It’s the great Australian dream – to own a patch of dirt with your name on the title deed.
Perhaps the dream isn’t a three-bedroom brick-and-tile on a quarter-acre anymore, but whether it’s an inner-city apartment or a renovator in the suburbs, most Australians still want a place to call their own.
Our home is by far the biggest investment most of us will ever make. And even though prices in some areas are currently falling from their record highs of recent years, Australia still rates as one of the least affordable places in the world to buy a house.
That’s tough for young people hoping to enter the market, but those record prices are great news for retirees who scrimped and saved for years to put a roof over their head.
More than 80 percent of Starts at 60 readers own their homes outright, they told us in a recent survey, with 56 per cent owning properties worth more than $500,000. That’s a whole lot of money tied up in real estate! Of course, if you’re happy with your income, that’s a great safety net to have.
But if you’re unhappy with the amount you have to spend in retirement, selling your house, buying a less expensive property and using the cash to boost your super balance and thus your income makes good sense.
Rules announced in the Budget 2017-18 mean single retirees can contribute up to $300,000, and couples $600,000, from the sale of their main dwelling to super without incurring any penalties or hitting any caps.
It’s also more tax-efficient than using the money to invest outside super, Bryan Ashenden, BT’s head of financial literacy and advocacy, points out.
“If you can’t get it into the super environment, then you’re looking at investing in your own name and you’ll be paying tax at your own marginal tax rate,” he explains.
“But if you can put it into super then move it across to a pension, then you’re going to be in a totally tax-free environment.”
But while this will increase the amount of income you can draw down from super, it may decrease or even remove your eligibility for the Age Pension. This is an important consideration, so we’ve set out the key points that will help you get a feel for whether downsizing should feature in your retirement income plans.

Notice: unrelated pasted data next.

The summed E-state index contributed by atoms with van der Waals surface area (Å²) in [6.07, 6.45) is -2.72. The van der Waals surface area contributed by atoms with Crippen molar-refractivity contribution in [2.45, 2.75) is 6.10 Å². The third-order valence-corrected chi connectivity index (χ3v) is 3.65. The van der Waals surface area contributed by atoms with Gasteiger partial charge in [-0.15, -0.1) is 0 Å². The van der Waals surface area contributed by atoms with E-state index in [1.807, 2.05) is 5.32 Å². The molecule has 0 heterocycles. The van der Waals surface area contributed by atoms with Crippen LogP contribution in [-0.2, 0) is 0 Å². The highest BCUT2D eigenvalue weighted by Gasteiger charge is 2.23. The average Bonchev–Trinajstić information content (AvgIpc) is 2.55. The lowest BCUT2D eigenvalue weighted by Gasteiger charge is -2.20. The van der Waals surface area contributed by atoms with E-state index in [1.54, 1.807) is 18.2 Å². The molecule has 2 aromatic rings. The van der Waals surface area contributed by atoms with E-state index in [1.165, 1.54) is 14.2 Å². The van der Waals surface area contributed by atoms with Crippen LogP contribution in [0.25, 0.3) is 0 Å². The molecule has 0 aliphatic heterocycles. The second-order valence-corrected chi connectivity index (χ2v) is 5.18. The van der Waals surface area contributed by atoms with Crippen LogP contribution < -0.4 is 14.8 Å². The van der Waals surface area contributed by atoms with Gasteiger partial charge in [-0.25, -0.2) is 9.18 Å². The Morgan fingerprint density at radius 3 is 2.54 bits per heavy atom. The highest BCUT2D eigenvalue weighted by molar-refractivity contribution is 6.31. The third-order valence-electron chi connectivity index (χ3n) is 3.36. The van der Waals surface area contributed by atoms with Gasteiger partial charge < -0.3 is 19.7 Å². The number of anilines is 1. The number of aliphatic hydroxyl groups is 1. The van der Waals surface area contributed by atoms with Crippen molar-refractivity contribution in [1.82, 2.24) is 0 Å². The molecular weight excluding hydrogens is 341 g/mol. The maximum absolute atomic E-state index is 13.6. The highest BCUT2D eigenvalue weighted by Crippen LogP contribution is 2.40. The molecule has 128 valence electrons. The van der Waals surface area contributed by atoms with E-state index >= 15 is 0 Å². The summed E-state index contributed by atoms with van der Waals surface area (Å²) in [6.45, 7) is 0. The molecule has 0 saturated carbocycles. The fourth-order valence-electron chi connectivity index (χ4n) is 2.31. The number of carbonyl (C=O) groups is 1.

Age Pension #101
First, the easy part. To get the pension, you need to be old enough. At the moment, that means 65 years, gradually rising to 67, depending on your date of birth (if you were born in 1957 or onwards, then 67 is your number). You can see what your personal eligibility age is by checking the Department of Human Services’ website.
There are also limits to how much wealth you can have and get the pension. We’ll dig into the income and asset tests in a moment but in short, everything you earn and everything you own goes under the microscope when you claim Age Pension. Wages, business income, your super, investments, car, household contents – the lot.
Only one major asset escapes the net, which is why it’s sometimes called the last great loophole.
Your ‘principal home’ as the government calls it, and up to two hectares of land (about five acres in the old money) isn’t taken into account for pension eligibility purposes. It doesn’t matter whether your castle is a $50,000 shack or a $50 million waterfront mansion, it won’t impact your pension entitlement.
Every few years, there are rumblings that the rules need to be tightened, making the family home assessable under the assets test. But millions of retirees – who, as various governments are very aware, all vote – have a strong desire to stay put in the family home. So for now, there hasn’t been a serious push to change anything.
Sometimes, people take advantage of the loophole and upsize; in other words, buy a more expensive home in retirement to reduce their financial assets in order to maximise their pension entitlement.
Downsizing is far more common, though. But there can be a trap. If you sell one home and buy a less expensive one, even if you’re using the new ‘downsizing’ superannuation rules, the money left over after you’ve purchased a new property becomes assessable.
Let’s take a retiree who sells the family home for $750,000, buys a smaller property for $500,000 and makes a $250,000 super contribution for example. The $250,000 paid into super becomes assessable under both income and assets tests.
When you claim Age Pension, your entitlement is assessed under both the income test and the assets test. The one that calculates the lowest rate of pension is the one that’s used.